In addition to my column, three takeaways from Kentucky’s 77-71 overtime loss to Auburn in the finals of the Midwest Region:
1. The final five minutes of the first half were the killer
That’s where Kentucky slammed into the open door that was a trip to the Final Four. Never mind the turnovers, the missed free throws and the poor three-point shooting. Where John Calipari’s Cats coughed up control of this heated all-SEC affair came after PJ Washington converted an old-fashioned three-point play to put the Cats up 27-17 exactly five minutes before halftime.
So hot throughout its tournament run, Auburn had shot the ball pitifully to that point. Bruce Pearl’s club was 1-of-8 from the floor at the under-16 TV timeout; 3-of-13 at at the 11:52 mark; 5-of-18, including 1-of-8 from three-point land with 7:53 remaining in the first half. Kentucky had its chance to put the Tigers away much like it did in the 80-53 romp at Rupp Arena over Auburn last month. It couldn’t do it.
So Auburn bowed its back and got right back in the game. Speedy point guard Jared Harper scored his first points of the afternoon on a drive around Jemarl Baker to make it 27-20. Harper then sank a three-pointer while being fouled and hit the free throw to make it 30-24. Anfernee McLemore scored inside to make it 31-26. Harper scored on a drive and McLemore on a dunk off a rebound cut it to 32-30. Only a three-pointer by UK’s Ashton Hagans with 12 seconds left made it 35-30 Cats at the break.
But Auburn started the second half with a 10-2 run for a 40-37 lead and from then on it was game on, especially where the Tigers were concerned. Filled with confidence, they were the aggressor, taking advantage of UK’s suspect ball-handling. Auburn entered as the nation’s leader in defensive turnover percentage. Meanwhile, Kentucky had suffered sporadic spells of lapsed ball security, especially with regard to its guards. It was a bad mix.
Give Auburn all the credit. Bryce Brown made all five of his second-half shots. Harper was terrific, the senior guard finishing with 26 points. UK’s strategy of running Auburn’s shooters off the three-point line played right into his hands.
But it was those five minutes before halftime when Auburn discovered it could win this game. And it did.
2. PJ Washington earned a place in UK basketball lore
More than likely, the sophomore forward from Texas played his final game in a Kentucky uniform on Sunday. Even in defeat, he went out the right way, scoring a game-high 28 points and grabbing 13 rebounds in 37 minutes.
This performance, remember, came just three days after no one knew for sure Washington would even play this weekend, thanks to the left foot he sprained in the team’s SEC Tournament semifinal loss to Tennessee. His left foot in a hard cast, Washington missed the Cats’ wins over Abilene Christian and Wofford last weekend. He had the cast removed in Wisconsin on Tuesday, screwed on his courage and contributed 16 points and a key blocked shot in the Cats’ 62-58 Sweet 16 win over Houston on Friday.
Washington played 26 minutes that night. He logged 37 of the game’s 45 minutes on Sunday. He was 10-of-18 from the floor, including 2-of-4 from three-point range. It was Washington’s three with 16.6 seconds left in overtime, cutting the Auburn lead to 74-71, that gave his team a chance to pull it out. Alas, the Cats could not.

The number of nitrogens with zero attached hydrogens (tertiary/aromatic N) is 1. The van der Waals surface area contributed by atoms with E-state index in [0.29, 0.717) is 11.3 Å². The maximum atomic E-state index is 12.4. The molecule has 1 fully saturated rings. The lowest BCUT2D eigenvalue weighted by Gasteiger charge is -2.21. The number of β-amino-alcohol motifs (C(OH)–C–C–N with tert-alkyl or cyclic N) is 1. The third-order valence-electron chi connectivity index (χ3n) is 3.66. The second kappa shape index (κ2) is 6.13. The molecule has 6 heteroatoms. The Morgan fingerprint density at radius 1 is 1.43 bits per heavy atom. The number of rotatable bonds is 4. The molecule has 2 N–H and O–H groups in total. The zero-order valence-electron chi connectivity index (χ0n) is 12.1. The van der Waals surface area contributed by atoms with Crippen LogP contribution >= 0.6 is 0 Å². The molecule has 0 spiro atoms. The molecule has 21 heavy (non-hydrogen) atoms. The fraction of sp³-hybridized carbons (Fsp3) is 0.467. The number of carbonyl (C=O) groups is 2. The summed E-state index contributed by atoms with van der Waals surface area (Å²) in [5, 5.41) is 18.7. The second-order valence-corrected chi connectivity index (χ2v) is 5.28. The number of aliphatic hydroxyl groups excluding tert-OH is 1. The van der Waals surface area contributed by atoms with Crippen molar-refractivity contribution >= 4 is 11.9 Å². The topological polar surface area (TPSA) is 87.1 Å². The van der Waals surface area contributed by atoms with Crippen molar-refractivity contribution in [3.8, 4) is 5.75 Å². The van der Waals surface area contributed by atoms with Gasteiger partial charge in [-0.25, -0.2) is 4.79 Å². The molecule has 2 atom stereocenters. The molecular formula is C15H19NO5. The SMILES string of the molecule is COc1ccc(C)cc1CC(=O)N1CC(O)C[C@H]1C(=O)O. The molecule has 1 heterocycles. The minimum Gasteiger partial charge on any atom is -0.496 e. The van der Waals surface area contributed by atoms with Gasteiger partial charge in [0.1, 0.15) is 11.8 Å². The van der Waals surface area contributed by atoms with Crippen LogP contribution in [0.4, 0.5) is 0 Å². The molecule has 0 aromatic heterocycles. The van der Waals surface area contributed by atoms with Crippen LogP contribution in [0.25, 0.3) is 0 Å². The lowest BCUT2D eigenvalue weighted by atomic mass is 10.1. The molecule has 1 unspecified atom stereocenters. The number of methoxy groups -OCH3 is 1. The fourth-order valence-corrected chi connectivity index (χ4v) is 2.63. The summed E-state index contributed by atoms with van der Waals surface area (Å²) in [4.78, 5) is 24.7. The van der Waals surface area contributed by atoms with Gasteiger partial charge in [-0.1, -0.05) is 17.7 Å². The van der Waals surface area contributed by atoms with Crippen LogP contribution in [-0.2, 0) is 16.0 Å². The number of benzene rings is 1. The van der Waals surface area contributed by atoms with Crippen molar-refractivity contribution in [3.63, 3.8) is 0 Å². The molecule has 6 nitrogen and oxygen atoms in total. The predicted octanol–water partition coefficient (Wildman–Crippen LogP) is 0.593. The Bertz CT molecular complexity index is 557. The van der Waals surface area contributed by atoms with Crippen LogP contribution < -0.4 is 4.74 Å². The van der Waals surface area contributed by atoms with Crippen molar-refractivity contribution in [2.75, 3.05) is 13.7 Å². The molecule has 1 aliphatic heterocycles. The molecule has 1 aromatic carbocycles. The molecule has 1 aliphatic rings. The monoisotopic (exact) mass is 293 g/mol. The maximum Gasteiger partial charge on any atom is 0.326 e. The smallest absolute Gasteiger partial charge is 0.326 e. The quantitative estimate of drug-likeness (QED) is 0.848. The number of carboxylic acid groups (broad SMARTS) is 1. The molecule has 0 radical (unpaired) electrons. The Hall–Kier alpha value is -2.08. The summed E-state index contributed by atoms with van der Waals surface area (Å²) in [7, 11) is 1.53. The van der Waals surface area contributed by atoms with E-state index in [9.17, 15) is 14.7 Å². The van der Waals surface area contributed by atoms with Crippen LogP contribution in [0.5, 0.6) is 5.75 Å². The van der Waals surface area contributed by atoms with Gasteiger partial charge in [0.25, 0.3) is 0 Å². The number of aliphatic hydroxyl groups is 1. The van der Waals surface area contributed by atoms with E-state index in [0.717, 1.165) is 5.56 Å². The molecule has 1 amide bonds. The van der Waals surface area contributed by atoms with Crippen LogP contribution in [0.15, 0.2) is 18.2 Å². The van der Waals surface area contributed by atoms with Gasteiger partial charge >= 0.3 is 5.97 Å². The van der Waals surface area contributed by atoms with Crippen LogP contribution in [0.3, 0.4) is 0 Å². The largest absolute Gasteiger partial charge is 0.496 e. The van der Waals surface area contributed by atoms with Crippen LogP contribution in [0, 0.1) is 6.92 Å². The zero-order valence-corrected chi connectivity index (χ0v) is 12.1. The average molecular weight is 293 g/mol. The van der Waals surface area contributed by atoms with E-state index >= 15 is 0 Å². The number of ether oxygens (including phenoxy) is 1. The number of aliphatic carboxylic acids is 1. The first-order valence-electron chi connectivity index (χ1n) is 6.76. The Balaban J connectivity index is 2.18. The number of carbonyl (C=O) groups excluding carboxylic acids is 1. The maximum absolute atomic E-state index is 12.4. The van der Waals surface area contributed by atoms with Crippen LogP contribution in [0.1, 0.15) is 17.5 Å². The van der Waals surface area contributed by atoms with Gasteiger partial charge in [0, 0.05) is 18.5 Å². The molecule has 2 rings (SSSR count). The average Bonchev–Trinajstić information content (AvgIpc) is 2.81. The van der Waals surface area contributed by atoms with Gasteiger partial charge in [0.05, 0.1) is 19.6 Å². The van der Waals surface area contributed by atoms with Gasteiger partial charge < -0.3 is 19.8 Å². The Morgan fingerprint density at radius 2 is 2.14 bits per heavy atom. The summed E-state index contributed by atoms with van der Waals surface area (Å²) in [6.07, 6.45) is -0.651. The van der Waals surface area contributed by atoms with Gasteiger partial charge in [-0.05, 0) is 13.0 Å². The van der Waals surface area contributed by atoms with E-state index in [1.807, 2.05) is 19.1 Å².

When news first spread of Washington’s injury, not long after Selection Sunday, some wondered if he would even want to return, given his potential NBA future. That turned out to be ridiculous to the point of insulting. Given his injury, Washington didn’t have to play in this tournament. But he wanted to play, for his teammates, for his coaches, for his program and, with the exception of some missed free throws Sunday, he could not have played much better.
“It sucks,” he said Sunday. “You feel like all that hard work was for nothing.”
Believe me, it wasn’t for nothing.
3. This was not a good weekend for the blue bloods
North Carolina lost. Kentucky lost. Duke lost. Auburn had a lot to do with that, eliminating Kansas, North Carolina and Kentucky from the bracket on its way to Minneapolis. “We were just honored to be on the court with those guys,” Pearl said Sunday.
Given their one-and-done methods, Duke’s and Kentucky’s defeats will attract the most scrutiny. Mike Krzyzewski had RJ Barrett, Cam Reddish, Tre Jones and a fellow by the name of Zion Williamson, and still couldn’t make it to Minneapolis. John Calipari had a wise old grad transfer in Reid Travis, a talented holdover in Washington and a trio of terrific freshmen starters in Tyler Herro, Keldon Johnson and Ashton Hagans, and couldn’t get the job done.
What no doubt sticks under Big Blue Nation’s skin is that this was the second straight year that a Final Four seemed ripe for the taking. Last year, even at No. 5, Kentucky was the highest seed left in the Midwest Region semifinals in Atlanta. Alas, the Cats took a Sweet 16 loss to No. 9 seed Kansas State. Bruce Weber last year; Bruce Pearl this year. As a No. 2 seed, UK faced a No. 5 seed Auburn that it had already beaten twice and had just lost its best front-court player, Chuma Okeke, to a torn ACL the game before.
Auburn won anyway. On the one hand, it’s difficult to beat any team, especially a good team, three times in the same season. On the other hand, Kentucky would surely trade one of those two earlier victories for the loss in Kansas City. It doesn’t work that way. Timing is everything. And it’s March that matters.